Jury convicts ex-priest in sodomy case

By Dylan Lovan
April 16, 2014

Former Catholic priest James Schook, right, leaves a Louisville, Ky., courtroom with his brother on Tuesday, April 15, 2014. Schook, who has terminal cancer, is facing charges of sexual abuse with two teenage boys in the 1970s. As testimony began Tuesday in the long-delayed trial, a witness said that he had numerous sexual encounters with Schook, beginning at age 13, at a Louisville church.

— A jury convicted a former Catholic priest Wednesday on three counts of sodomy for sex abuse that happened at a church parish in the 1970s.

James Schook, 66, was also convicted on one count of indecent or immoral practice with another. Schook, who did not testify at the trial, is suffering from terminal skin cancer and requested several delays of the trial after his indictment in 2011.

The jury threw out two sodomy charges, including one for an alleged encounter between Schook and witness Michael Stansbury, who testified that Schook abused him on one occasion.

The other witness, Richard Whitfield, testified that he and Schook carried on a yearslong sexual relationship that began when he was 13.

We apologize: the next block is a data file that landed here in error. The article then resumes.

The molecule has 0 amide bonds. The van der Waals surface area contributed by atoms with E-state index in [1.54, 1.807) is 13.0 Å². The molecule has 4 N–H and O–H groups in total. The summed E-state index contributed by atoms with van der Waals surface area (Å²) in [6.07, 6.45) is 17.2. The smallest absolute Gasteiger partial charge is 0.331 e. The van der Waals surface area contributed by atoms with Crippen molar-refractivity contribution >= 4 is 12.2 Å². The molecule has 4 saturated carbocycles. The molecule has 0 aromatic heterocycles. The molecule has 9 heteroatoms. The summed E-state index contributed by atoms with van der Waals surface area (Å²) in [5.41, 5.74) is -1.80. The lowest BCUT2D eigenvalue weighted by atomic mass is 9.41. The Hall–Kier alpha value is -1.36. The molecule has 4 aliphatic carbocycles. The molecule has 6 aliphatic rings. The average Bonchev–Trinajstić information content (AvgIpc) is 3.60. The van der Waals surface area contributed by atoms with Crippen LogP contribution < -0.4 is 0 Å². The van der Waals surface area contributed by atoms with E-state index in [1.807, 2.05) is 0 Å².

David Lambertus, Schook's attorney, challenged the witness accounts, and told the jury during his closing argument that the witnesses may not be able to accurately recall their ages at the time or the dates of the alleged abuses. He also suggested they may be coming forward now in order to seek money through a civil lawsuit.

The prosecutor, Assistant Commonwealth's Attorney John Balliet, commended the witnesses and said they had nothing to gain by coming forward after four decades.

"They had to be very public, come into this court and tell strangers ... what happened," Balliet said during his closing argument. "That's a price to pay. That's tough to do."

Whitfield, 56, told the jury that he began having sexual encounters with Schook in the summer of 1971. He said most of their meetings were in Schook's room in the rectory at St. Rita Catholic Church in Louisville.

Stansbury said he had a sexual encounter with Schook at St. Thomas More Church in Louisville when he was 14 or 15.

Last year, a doctor at the Kentucky Correctional Psychiatric Center declared Schook to be very ill but competent and healthy enough to stand trial. Prosecutors argued that Schook was exaggerating his symptoms to avoid a criminal trial.

Schook was removed from the priesthood in 2010.

The jury will recommend a sentence for Schook on Thursday.



Any original material on these pages is copyright © 2004. Reproduce freely with attribution.